So our Conveyance & Distribution guys were getting all new trucks a few years back. They'd be delivered to our facility and the fleet garage would ask me to install the obligatory low band two way radio system in them. No worries. Except that nobody bothered to tell me that the next stop the trucks would make was the contractor who would install the new arrow boards. The very first truck that went to this contractor came back in a couple of days, and immediately I got a call from the truck operator to tell me that his new radio in his new truck didn't work.
Really? Bending that whip over and clamping it to the rack, where it is perfectly sandwiched between two metallic slabs, shouldn't have been a tip-off?
In his defense the contractor's installer said "Hey, that clamp is insulated! Look ... it has rubber on it!"
Thanks for that. Antenna relocated to an outer corner of the arrow board rack.
(A side note that came to my attention later: some of the controllers for these arrow boards weren't well built and had little to no immunity to RF, and occasionally the boards would raise up and / or start flashing while the vehicle operators were using the radio. Seemed to make no difference whether they were at rest or in motion. Those arrow boards make a lot of noise when they deploy while at 75 MPH!)
Our headquarters building is in downtown Los Angeles, with the customary underground parking garage. Quite a few of our field supervisors leap at the opportunity to go there and test their ability to compete in the rarified and heady atmosphere of the power brokers that dwell within. Perhaps those folks are breathing the same kind of air as the arrow board contractor's installer, which allows me to offer another variation of mobile antenna mayhem -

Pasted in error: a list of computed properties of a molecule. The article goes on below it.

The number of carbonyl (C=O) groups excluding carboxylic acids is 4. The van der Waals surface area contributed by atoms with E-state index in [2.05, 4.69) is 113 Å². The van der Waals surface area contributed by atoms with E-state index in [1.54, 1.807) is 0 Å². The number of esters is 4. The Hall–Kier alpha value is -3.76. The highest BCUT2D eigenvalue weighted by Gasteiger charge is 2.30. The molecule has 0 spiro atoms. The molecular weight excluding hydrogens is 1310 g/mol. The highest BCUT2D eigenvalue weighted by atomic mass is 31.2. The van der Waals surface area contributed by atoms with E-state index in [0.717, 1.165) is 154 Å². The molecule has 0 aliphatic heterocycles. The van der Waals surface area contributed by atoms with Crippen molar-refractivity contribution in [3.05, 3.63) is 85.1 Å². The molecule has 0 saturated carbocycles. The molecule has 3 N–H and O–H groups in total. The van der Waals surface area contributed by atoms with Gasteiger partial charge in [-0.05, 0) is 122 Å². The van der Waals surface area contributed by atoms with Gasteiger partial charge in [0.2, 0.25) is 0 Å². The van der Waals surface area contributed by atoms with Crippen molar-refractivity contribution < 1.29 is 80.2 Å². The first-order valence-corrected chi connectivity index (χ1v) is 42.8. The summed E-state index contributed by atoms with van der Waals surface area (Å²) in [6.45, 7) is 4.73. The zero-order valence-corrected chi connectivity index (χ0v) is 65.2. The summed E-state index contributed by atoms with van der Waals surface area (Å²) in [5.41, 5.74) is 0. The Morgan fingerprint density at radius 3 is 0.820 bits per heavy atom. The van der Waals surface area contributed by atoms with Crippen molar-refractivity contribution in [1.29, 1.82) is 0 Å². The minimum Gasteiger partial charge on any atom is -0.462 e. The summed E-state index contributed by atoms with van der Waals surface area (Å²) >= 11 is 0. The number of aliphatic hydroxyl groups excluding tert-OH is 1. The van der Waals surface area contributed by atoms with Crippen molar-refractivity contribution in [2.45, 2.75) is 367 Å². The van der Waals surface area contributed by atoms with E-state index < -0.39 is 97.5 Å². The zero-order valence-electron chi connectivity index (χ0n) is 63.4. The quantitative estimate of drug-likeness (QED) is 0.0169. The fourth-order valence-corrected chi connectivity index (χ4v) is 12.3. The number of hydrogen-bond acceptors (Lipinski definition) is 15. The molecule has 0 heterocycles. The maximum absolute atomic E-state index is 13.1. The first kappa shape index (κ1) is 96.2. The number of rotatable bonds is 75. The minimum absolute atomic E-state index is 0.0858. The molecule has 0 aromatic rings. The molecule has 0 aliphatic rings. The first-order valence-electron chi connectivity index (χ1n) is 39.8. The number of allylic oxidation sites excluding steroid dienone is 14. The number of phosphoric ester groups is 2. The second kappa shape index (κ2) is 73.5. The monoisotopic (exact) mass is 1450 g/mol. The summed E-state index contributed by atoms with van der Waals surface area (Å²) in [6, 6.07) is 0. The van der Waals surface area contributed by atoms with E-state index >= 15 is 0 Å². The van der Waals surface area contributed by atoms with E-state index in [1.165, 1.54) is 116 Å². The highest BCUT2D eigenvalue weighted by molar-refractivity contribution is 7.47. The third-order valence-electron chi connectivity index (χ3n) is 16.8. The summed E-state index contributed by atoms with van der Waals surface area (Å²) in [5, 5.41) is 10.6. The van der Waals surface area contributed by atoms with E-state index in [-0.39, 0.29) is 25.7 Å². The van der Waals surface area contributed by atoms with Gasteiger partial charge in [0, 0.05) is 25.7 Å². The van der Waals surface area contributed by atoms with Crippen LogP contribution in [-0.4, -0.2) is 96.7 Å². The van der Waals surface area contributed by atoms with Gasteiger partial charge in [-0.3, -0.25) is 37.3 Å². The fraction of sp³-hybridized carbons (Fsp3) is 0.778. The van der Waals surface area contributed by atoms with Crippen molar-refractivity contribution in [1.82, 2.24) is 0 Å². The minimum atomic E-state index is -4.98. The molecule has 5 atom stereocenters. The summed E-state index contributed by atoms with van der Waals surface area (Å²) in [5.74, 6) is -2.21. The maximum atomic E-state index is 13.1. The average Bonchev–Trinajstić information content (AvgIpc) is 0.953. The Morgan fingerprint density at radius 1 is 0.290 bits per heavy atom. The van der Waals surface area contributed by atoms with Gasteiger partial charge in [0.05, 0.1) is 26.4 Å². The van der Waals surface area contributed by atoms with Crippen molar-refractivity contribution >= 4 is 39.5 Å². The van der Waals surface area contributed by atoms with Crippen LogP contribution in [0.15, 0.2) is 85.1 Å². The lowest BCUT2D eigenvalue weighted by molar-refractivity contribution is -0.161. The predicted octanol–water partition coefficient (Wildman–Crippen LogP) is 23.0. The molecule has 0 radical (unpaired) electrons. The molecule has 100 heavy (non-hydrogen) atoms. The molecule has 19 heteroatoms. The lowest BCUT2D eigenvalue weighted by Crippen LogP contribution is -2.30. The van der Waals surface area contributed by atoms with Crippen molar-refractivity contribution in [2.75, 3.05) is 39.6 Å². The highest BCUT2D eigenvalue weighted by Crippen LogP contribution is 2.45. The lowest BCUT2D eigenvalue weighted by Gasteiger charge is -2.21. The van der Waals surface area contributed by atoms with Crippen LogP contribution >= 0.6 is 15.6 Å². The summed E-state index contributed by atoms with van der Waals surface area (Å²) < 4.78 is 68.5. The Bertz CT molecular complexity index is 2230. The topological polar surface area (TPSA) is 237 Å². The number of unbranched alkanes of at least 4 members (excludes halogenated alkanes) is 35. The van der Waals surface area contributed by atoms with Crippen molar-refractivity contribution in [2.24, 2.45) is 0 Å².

Most of these guys have the time and / or common sense to take the antennas off their trucks before they enter the garage. A few of them are in a hurry, I guess, or aren't tall enough or dextrous enough to reach them and actually spin them off the mounts, and this is what we end up with.
That's a stacked 5/8 wave UHF antenna ...
... and that's a unity gain low band whip in the 40 MHz band.
You know this guy made a call to the shop on his cell phone later that day, or perhaps a week later, and complained that both his two-way radios were on the fritz. Amazingly, no radios were harmed in the making of this movie ...
And from the "You Can't Get There From Here" file ...
"Yes sir boss, I spent all morning driving up to the site, and had to walk the last 500 yards to the vault."
And speaking of mountain tops, some of them get a little windy at times.
A foot-deep block of concrete and some wall brackets might not be enough keep your fifty foot tower standing upright in 80 mile per hour winds.
What's Passive Intermodulation?
"It's worse than that, Jim. He's dead."
A well-meaning installer, a little pressed for time, got a little over-zealous with this Heliax connector. We couldn't understand why the repeater we had tested on the bench just that morning had failed completely both transmit and receive at the site ... that is until we got out the spectrum analyzer and return loss bridge and swept the antenna system. This one was inside the vault at the duplexer tee. After replacing it we still couldn't get better than -10dBRL, so up the tower went our guy, and the whole run of brand new LDF4-50A was let down so we could inspect the upper connector. No dead shorts, but we found copper shavings galore.
Two new Positive Stop connectors later we had return loss readings of better than -35dBRL, and our dispatch repeater was on the air.
Trained, professional installers? Who needs 'em!
I kid you not, I stumbled across this in the parking lot of a Home Depot. It's not duct tape, but it's close!
I'm sure it's functional ...
As I bump into more bits of fun I'll post them here.